Plastic or Paper? Neither
A landmark 1990 study by the research firm Franklin Associates—which factored in every step of the manufacturing, distribution and disposal stages of a grocery bag’s usable life- employed two critical measures in reaching their conclusion.
The first was the total energy consumed by a grocery bag. This included both the energy needed to manufacture it, called process energy, and the energy embodied within the physical materials used, called feedstock energy. The second measure used was the
amount of pollutants and waste produced. The Franklin report concluded that two plastic bags consume 13 percent less total energy than one paper bag.
Additionally, the report found that two plastic bags produce a quarter of the solid waste, a fifteenth as much waterborne waste and half the atmospheric waste as one paper bag. Plastic is not biodegradable, it litters our waterways and coastal areas, and
has been shown to choke the life out of unsuspecting wildlife.
A recent survey by the United Nations found that plastic in the world’s oceans is killing more than a million seabirds and 100,000 marine mammals and sea turtles each and every year. According to the California Coastal Commission, plastic bags are one of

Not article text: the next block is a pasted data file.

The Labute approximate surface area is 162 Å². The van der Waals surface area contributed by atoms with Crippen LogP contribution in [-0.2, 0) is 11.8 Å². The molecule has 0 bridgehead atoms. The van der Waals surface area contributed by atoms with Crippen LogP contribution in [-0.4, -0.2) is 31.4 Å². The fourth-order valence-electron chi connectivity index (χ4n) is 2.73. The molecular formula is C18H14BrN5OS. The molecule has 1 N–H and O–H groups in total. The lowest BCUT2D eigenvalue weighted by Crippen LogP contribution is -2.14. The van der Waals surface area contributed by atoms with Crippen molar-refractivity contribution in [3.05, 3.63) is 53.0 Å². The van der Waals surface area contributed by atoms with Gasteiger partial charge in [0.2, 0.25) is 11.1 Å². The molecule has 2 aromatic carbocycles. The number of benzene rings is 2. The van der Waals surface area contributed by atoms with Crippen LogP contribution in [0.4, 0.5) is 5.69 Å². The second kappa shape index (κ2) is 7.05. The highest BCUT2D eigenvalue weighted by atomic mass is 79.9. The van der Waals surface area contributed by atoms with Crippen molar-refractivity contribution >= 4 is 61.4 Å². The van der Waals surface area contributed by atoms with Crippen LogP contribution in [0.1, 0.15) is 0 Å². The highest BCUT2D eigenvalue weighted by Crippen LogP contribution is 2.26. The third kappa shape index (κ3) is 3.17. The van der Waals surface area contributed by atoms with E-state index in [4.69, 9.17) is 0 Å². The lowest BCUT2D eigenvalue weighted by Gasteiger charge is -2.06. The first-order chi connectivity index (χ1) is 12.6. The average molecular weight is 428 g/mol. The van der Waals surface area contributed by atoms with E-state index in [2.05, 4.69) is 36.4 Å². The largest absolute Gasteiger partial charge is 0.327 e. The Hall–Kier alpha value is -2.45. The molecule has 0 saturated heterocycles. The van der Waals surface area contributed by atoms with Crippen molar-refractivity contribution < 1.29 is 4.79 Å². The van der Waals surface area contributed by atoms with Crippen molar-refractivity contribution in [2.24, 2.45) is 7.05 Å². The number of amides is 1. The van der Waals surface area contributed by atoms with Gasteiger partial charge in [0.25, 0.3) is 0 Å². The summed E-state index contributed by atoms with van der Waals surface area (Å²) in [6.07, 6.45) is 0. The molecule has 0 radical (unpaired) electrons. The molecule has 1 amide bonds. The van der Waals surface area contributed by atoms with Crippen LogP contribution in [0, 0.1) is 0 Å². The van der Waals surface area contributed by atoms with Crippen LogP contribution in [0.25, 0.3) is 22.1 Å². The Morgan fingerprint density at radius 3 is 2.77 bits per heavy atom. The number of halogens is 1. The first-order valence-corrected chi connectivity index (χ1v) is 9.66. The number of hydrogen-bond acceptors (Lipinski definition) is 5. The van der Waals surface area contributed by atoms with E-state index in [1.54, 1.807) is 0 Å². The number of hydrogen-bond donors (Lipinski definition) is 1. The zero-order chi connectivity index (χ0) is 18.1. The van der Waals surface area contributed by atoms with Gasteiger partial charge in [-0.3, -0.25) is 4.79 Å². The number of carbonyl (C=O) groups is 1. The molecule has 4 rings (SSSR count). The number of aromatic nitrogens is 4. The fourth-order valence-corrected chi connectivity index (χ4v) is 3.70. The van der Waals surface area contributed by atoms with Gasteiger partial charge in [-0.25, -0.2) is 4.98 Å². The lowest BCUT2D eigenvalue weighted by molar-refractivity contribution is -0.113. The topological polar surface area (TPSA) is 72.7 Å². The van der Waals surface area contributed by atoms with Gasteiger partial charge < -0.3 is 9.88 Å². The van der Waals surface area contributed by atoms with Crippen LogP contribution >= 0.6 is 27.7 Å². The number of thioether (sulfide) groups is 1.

the 12 most commonly found items in coastal cleanups. Paper bags do not cause such after-the-fact problems, and are inherently easier to recycle.
Energy and waste issues aside, the manufacture of paper bags brings down some 14 million trees yearly to meet U.S. demand alone, while at the same time plastic bags use up some 12 million barrels of oil each year.
Consumers must “just say no” to both options and instead bring their own re-usable canvas bags, backpacks, crates or boxes to take away groceries. Another benefit of bringing your own, of course, is setting a good example so that other shoppers might do